In 2007, American maritime salvage company Odyssey Marine recovered 17 tons of nearly 600,000 silver and gold coins from the shipwreck of a Spanish galleon, about 100 miles west of the Straits of Gibraltar in international waters.
The galleon is believed to have been the Nuestra Senora de las Mercedes (Our Lady of Mercy), which was sunk in 1804 by British warships during the Napoleonic wars.
After a legal battle lasting five years, a court in the U.S recently ordered that the treasure of mostly silver coins, worth an estimated $500 million to collectors, be handed over to the Spanish government.
The Spanish successfully argued that since they have never relinquished ownership of the ship or its content then the coins are rightfully theirs. The haul is now understood to have arrived in Madrid and been moved to an undisclosed location.
With legal wrangling between the Spanish government and Odyssey Marine having begun even before the treasure was recovered, the American company is not due to receive any compensation for the $2.6 million it is estimated to have cost them for the salvage, transport, conservation and storage of the coins.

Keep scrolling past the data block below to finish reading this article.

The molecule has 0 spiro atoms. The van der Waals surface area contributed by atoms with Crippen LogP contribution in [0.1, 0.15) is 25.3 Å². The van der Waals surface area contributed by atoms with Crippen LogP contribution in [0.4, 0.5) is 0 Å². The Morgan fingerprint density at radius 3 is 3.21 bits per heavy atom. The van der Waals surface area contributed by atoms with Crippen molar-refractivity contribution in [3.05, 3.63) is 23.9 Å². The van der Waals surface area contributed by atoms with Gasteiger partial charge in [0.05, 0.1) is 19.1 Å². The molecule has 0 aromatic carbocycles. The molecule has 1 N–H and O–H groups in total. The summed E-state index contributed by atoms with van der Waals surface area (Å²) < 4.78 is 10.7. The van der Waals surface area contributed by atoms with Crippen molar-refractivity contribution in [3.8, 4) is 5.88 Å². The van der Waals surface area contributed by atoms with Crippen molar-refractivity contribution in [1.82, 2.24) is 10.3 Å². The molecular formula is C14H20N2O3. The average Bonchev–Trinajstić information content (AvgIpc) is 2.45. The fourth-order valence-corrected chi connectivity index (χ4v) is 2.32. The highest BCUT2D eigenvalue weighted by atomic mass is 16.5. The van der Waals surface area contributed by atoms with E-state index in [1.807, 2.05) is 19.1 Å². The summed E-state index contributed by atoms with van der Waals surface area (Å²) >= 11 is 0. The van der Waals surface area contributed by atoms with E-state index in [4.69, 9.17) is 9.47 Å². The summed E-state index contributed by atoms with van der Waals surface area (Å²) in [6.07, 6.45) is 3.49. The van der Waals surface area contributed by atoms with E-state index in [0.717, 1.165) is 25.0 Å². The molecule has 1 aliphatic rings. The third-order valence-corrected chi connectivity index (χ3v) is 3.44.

Despite this setback for Odyssey Marine, only last month the company secured a contract from the U.K government to recover an even more valuable treasure of three to four tons of gold coins from the 1744 wreck of British warship HMS Victory – a wreck they themselves discovered in 2008. Buoyed by the current high price of gold, it is almost certainly a contract that they are likely to profit from greatly.